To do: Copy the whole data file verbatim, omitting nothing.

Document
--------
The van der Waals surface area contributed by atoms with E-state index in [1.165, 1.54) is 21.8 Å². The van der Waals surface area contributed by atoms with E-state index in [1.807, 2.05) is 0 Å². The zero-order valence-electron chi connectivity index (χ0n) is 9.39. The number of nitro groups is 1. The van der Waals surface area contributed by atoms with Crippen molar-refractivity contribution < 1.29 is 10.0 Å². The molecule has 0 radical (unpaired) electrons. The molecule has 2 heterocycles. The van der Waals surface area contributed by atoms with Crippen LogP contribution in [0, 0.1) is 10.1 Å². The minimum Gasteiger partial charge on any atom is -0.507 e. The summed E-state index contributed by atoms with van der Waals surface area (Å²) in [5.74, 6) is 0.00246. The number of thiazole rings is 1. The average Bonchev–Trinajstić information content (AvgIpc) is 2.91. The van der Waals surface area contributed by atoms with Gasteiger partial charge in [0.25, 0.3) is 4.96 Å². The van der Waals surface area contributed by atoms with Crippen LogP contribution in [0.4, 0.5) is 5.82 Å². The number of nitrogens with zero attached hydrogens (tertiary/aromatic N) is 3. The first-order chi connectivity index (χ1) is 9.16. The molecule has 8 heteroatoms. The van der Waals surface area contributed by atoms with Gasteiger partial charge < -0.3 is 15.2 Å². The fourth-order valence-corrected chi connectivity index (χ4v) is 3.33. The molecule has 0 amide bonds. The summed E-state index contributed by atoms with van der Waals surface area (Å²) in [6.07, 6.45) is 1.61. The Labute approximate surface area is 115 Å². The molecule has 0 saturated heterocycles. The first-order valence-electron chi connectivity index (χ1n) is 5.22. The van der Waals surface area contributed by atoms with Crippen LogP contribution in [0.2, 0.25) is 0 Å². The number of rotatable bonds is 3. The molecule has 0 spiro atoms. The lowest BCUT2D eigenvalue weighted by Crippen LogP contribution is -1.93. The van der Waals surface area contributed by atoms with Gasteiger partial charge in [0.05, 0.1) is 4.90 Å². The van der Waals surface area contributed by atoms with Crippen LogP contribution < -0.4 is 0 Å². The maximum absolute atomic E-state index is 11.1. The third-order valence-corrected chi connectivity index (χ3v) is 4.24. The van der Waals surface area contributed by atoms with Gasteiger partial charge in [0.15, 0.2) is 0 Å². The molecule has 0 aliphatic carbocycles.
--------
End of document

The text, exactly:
The van der Waals surface area contributed by atoms with E-state index in [1.165, 1.54) is 21.8 Å². The van der Waals surface area contributed by atoms with E-state index in [1.807, 2.05) is 0 Å². The zero-order valence-electron chi connectivity index (χ0n) is 9.39. The number of nitro groups is 1. The van der Waals surface area contributed by atoms with Crippen molar-refractivity contribution < 1.29 is 10.0 Å². The molecule has 0 radical (unpaired) electrons. The molecule has 2 heterocycles. The van der Waals surface area contributed by atoms with Crippen LogP contribution in [0, 0.1) is 10.1 Å². The minimum Gasteiger partial charge on any atom is -0.507 e. The summed E-state index contributed by atoms with van der Waals surface area (Å²) in [5.74, 6) is 0.00246. The number of thiazole rings is 1. The average Bonchev–Trinajstić information content (AvgIpc) is 2.91. The van der Waals surface area contributed by atoms with Gasteiger partial charge in [0.25, 0.3) is 4.96 Å². The van der Waals surface area contributed by atoms with Crippen LogP contribution in [0.4, 0.5) is 5.82 Å². The number of nitrogens with zero attached hydrogens (tertiary/aromatic N) is 3. The first-order chi connectivity index (χ1) is 9.16. The molecule has 8 heteroatoms. The van der Waals surface area contributed by atoms with Gasteiger partial charge < -0.3 is 15.2 Å². The fourth-order valence-corrected chi connectivity index (χ4v) is 3.33. The molecule has 0 amide bonds. The summed E-state index contributed by atoms with van der Waals surface area (Å²) in [6.07, 6.45) is 1.61. The Labute approximate surface area is 115 Å². The molecule has 0 saturated heterocycles. The first-order valence-electron chi connectivity index (χ1n) is 5.22. The van der Waals surface area contributed by atoms with Crippen LogP contribution in [0.2, 0.25) is 0 Å². The number of rotatable bonds is 3. The molecule has 0 spiro atoms. The lowest BCUT2D eigenvalue weighted by Crippen LogP contribution is -1.93. The van der Waals surface area contributed by atoms with Gasteiger partial charge in [0.05, 0.1) is 4.90 Å². The van der Waals surface area contributed by atoms with Crippen LogP contribution < -0.4 is 0 Å². The maximum absolute atomic E-state index is 11.1. The third-order valence-corrected chi connectivity index (χ3v) is 4.24. The van der Waals surface area contributed by atoms with Gasteiger partial charge in [0.15, 0.2) is 0 Å². The molecule has 0 aliphatic carbocycles.